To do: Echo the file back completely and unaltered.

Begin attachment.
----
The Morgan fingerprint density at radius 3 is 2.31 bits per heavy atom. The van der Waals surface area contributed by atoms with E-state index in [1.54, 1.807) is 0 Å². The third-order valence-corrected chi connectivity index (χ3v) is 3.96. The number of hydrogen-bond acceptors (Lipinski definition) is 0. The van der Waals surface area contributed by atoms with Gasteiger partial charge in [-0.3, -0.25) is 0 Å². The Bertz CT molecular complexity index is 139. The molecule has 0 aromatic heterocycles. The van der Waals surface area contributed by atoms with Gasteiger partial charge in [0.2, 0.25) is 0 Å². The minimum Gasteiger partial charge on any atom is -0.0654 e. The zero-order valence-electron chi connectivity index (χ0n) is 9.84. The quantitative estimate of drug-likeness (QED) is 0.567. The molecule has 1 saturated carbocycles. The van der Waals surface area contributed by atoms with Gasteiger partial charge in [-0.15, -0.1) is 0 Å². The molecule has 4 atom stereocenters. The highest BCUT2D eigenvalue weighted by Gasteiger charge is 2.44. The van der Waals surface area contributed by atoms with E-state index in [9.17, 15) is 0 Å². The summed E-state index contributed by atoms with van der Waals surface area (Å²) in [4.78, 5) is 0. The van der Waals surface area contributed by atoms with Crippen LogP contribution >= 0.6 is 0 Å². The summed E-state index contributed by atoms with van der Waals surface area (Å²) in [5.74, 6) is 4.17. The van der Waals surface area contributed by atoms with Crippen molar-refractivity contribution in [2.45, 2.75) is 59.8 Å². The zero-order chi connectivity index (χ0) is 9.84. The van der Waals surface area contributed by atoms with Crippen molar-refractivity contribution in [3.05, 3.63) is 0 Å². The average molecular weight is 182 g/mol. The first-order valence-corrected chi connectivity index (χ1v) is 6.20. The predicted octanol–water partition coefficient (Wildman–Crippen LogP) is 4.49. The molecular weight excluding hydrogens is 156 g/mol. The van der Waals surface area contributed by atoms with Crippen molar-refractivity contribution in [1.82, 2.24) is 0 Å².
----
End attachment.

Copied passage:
The Morgan fingerprint density at radius 3 is 2.31 bits per heavy atom. The van der Waals surface area contributed by atoms with E-state index in [1.54, 1.807) is 0 Å². The third-order valence-corrected chi connectivity index (χ3v) is 3.96. The number of hydrogen-bond acceptors (Lipinski definition) is 0. The van der Waals surface area contributed by atoms with Gasteiger partial charge in [-0.3, -0.25) is 0 Å². The Bertz CT molecular complexity index is 139. The molecule has 0 aromatic heterocycles. The van der Waals surface area contributed by atoms with Gasteiger partial charge in [0.2, 0.25) is 0 Å². The minimum Gasteiger partial charge on any atom is -0.0654 e. The zero-order valence-electron chi connectivity index (χ0n) is 9.84. The quantitative estimate of drug-likeness (QED) is 0.567. The molecule has 1 saturated carbocycles. The van der Waals surface area contributed by atoms with Gasteiger partial charge in [-0.15, -0.1) is 0 Å². The molecule has 4 atom stereocenters. The highest BCUT2D eigenvalue weighted by Gasteiger charge is 2.44. The van der Waals surface area contributed by atoms with E-state index in [9.17, 15) is 0 Å². The summed E-state index contributed by atoms with van der Waals surface area (Å²) in [4.78, 5) is 0. The van der Waals surface area contributed by atoms with Crippen LogP contribution >= 0.6 is 0 Å². The summed E-state index contributed by atoms with van der Waals surface area (Å²) in [5.74, 6) is 4.17. The van der Waals surface area contributed by atoms with Crippen molar-refractivity contribution in [2.45, 2.75) is 59.8 Å². The zero-order chi connectivity index (χ0) is 9.84. The van der Waals surface area contributed by atoms with Crippen molar-refractivity contribution in [3.05, 3.63) is 0 Å². The average molecular weight is 182 g/mol. The first-order valence-corrected chi connectivity index (χ1v) is 6.20. The predicted octanol–water partition coefficient (Wildman–Crippen LogP) is 4.49. The molecular weight excluding hydrogens is 156 g/mol. The van der Waals surface area contributed by atoms with Crippen molar-refractivity contribution in [1.82, 2.24) is 0 Å².